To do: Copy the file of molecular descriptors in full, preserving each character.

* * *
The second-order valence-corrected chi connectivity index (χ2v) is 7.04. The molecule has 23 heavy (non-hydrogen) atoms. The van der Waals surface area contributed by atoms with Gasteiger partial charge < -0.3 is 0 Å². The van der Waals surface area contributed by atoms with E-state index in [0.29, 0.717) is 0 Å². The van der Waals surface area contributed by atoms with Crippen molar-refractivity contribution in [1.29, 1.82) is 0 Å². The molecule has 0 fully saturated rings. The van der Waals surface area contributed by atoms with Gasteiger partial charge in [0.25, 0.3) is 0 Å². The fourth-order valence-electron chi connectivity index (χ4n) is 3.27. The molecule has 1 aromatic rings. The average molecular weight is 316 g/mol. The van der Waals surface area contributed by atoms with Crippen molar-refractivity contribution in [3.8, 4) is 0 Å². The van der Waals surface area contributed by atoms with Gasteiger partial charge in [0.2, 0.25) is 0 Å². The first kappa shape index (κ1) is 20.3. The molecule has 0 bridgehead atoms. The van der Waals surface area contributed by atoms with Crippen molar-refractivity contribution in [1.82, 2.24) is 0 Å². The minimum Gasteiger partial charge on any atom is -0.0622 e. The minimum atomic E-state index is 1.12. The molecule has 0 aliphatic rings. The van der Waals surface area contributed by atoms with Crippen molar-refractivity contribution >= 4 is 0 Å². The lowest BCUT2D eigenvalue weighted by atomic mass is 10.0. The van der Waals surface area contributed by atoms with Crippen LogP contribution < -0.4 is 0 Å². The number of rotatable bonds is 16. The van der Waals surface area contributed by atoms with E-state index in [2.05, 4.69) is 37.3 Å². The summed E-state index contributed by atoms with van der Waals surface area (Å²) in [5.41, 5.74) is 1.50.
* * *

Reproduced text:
The second-order valence-corrected chi connectivity index (χ2v) is 7.04. The molecule has 23 heavy (non-hydrogen) atoms. The van der Waals surface area contributed by atoms with Gasteiger partial charge < -0.3 is 0 Å². The van der Waals surface area contributed by atoms with E-state index in [0.29, 0.717) is 0 Å². The van der Waals surface area contributed by atoms with Crippen molar-refractivity contribution in [1.29, 1.82) is 0 Å². The molecule has 0 fully saturated rings. The van der Waals surface area contributed by atoms with Gasteiger partial charge in [0.25, 0.3) is 0 Å². The fourth-order valence-electron chi connectivity index (χ4n) is 3.27. The molecule has 1 aromatic rings. The average molecular weight is 316 g/mol. The van der Waals surface area contributed by atoms with Crippen molar-refractivity contribution in [3.8, 4) is 0 Å². The van der Waals surface area contributed by atoms with Gasteiger partial charge in [0.2, 0.25) is 0 Å². The first kappa shape index (κ1) is 20.3. The molecule has 0 bridgehead atoms. The van der Waals surface area contributed by atoms with Crippen molar-refractivity contribution in [1.82, 2.24) is 0 Å². The minimum Gasteiger partial charge on any atom is -0.0622 e. The minimum atomic E-state index is 1.12. The molecule has 0 aliphatic rings. The van der Waals surface area contributed by atoms with Crippen molar-refractivity contribution >= 4 is 0 Å². The lowest BCUT2D eigenvalue weighted by atomic mass is 10.0. The van der Waals surface area contributed by atoms with Crippen LogP contribution < -0.4 is 0 Å². The number of rotatable bonds is 16. The van der Waals surface area contributed by atoms with E-state index in [2.05, 4.69) is 37.3 Å². The summed E-state index contributed by atoms with van der Waals surface area (Å²) in [5.41, 5.74) is 1.50.